Bagan, called at that time Pagan, is an ancient city of Myanmar located in the region of Mandalay.
It was the capital of several ancient Burmese kingdoms and is located in the dry central plain, on the east bank of the Irrawaddy River, 140 kilometers southwest of Mandalay.
Once in Bagan there are only bicycles or horse-drawn carts to get around and visit the hundreds of pagodas, the choice is yours.
Personally I have used both options, and both are wonderful experiences, but the really spectacular thing in Bagan, probably the best of the whole trip, 2011, was my first sunset seen from the Pagoda Shwesandaw.
Only when you climb on top of the pagoda Shwesandaw you have a complete view of the plains below, and you can appreciate the uniqueness and greatness of Bagan. The view is breathtaking and when God decides to paint the sky of Bagan with an incredible sunset really you can not ask for more from that day of your life.
The ruins of Bagan cover an area of ??41 square kilometers. Most of its buildings were built in the eleventh and thirteenth centuries, at the time Bagan was the capital of first Burmese empire.
It has been thanks to the King Pyinbya who moved the capital of the empire in 874, that Bagan has become a great city.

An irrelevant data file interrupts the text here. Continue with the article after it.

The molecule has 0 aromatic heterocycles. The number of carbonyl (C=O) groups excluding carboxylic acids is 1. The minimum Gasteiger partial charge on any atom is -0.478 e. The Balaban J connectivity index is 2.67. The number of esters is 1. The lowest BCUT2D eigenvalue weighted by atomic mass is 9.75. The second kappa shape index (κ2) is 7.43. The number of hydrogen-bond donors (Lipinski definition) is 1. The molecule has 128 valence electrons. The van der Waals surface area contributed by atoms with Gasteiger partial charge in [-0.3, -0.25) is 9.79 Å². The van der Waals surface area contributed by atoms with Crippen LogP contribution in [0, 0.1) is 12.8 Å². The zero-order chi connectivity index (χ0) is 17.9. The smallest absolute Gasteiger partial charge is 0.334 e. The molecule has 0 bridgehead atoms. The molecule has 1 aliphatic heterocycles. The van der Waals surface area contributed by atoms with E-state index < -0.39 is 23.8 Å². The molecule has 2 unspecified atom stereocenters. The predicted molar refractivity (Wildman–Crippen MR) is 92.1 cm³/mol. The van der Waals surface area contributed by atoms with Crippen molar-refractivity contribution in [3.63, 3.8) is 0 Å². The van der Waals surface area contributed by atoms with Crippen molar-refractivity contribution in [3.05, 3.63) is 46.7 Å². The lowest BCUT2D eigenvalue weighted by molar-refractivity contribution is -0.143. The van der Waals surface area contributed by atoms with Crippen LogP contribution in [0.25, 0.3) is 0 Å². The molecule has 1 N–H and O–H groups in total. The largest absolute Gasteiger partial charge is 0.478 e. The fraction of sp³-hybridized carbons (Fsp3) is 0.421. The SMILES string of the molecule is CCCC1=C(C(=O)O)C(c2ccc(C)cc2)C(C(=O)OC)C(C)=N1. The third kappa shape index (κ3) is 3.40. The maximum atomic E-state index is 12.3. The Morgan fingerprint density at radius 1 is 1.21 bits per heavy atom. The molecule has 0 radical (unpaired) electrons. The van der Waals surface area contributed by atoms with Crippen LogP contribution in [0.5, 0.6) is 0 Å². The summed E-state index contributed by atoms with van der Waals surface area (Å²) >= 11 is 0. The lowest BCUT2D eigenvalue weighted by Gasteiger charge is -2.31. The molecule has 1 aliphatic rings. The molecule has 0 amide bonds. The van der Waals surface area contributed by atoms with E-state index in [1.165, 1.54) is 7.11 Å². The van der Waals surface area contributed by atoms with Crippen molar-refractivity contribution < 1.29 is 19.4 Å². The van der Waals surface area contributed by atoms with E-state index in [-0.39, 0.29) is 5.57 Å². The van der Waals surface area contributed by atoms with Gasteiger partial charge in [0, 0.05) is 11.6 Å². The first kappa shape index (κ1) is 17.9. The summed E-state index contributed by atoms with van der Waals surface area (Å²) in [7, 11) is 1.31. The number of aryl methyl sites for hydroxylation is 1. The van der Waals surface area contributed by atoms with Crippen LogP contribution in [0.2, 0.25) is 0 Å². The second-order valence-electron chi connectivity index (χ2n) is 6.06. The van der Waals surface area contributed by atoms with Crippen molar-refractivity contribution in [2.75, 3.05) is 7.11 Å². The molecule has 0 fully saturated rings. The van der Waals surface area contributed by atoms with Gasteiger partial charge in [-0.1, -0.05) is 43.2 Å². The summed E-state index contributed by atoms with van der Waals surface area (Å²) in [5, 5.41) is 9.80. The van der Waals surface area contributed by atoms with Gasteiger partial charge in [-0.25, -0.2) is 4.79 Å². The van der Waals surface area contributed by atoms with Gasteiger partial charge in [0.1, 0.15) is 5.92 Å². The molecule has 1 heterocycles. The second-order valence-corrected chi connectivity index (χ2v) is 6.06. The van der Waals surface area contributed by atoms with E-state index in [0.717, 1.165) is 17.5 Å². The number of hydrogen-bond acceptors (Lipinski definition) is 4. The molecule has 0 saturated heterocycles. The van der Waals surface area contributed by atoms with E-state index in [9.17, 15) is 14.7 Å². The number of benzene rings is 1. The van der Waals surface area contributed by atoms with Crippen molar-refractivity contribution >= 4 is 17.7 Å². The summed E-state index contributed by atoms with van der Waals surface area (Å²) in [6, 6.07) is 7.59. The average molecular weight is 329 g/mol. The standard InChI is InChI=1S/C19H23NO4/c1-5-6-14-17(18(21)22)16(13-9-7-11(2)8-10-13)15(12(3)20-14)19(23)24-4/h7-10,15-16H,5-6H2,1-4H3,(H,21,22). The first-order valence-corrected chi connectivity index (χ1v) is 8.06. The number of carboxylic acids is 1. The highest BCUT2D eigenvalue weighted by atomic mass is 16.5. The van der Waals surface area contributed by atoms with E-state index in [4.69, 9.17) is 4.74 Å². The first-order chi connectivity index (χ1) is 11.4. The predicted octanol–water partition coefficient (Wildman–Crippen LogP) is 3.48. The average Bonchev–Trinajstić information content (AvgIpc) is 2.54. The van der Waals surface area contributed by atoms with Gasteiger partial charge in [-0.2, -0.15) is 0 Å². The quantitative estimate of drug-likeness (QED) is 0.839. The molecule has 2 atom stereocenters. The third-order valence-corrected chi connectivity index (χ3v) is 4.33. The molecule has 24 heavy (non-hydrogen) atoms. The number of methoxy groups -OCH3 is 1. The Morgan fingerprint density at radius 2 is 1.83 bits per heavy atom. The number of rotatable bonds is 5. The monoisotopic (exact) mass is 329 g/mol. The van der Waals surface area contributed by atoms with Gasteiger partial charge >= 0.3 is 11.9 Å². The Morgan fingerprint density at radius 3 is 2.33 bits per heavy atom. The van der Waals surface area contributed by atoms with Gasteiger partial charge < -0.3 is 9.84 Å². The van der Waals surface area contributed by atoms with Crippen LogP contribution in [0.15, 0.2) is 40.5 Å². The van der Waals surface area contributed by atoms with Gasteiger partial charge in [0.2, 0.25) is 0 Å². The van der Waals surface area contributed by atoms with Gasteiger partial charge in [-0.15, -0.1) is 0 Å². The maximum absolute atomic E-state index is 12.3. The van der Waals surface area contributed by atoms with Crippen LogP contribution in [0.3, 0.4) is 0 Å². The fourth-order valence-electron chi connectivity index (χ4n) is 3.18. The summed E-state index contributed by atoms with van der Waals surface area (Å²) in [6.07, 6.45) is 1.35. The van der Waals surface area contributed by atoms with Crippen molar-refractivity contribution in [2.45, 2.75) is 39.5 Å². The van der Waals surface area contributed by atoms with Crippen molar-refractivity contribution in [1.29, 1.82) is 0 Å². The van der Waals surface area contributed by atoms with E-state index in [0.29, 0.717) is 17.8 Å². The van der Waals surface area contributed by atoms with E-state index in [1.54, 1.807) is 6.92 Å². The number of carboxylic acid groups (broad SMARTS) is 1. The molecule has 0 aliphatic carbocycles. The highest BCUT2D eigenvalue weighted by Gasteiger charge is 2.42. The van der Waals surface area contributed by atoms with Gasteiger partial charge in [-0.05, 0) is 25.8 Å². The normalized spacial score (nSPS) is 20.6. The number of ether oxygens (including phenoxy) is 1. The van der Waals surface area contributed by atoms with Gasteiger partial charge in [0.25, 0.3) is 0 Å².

The capitals, in the Burmese tradition, moved with each reign, also Bagan was abandoned until the reign of King Anawrahta in 1057.
Re Anawrahta, after conquering Thaton, the capital of the Mon people, brought the imperial capital to Bagan along with the Tripitaka Pali scriptures, Buddhist monks and artisans, all in order to transform Bagan into a religious and cultural center.
Re Anawrahta made of Theravada Buddhism a sort of state religion, and established contacts with Sri Lanka.
In the twelfth and thirteenth centuries, Bagan became a cosmopolitan center for Buddhist studies, attracting monks and students from India, Sri Lanka, Thailand and even from the Khmer kingdom in Cambodia.
Bagan in 1287 it fell under the reign of the Mongols, was sacked after refusing to pay homage to Kublai Khan.
After the King abandoned the city Bagan declined as a political center, but has continued to thrive as a place of studies and Buddhist teachings.
After the earthquake of 1975 in Bagan were left standing only 2,217 pagodas, they were more than 5,000 during the golden age of the city.
After the disaster, the junta has begun a self-made restoration of ancient pagodas, temples and religious buildings, often ignoring the ancient architectural styles and using modern materials, sometimes with little or no resemblance to the original drawings.
For this reason, UNESCO has not listed Bagan in the list of human world heritage, despite the request had been made.
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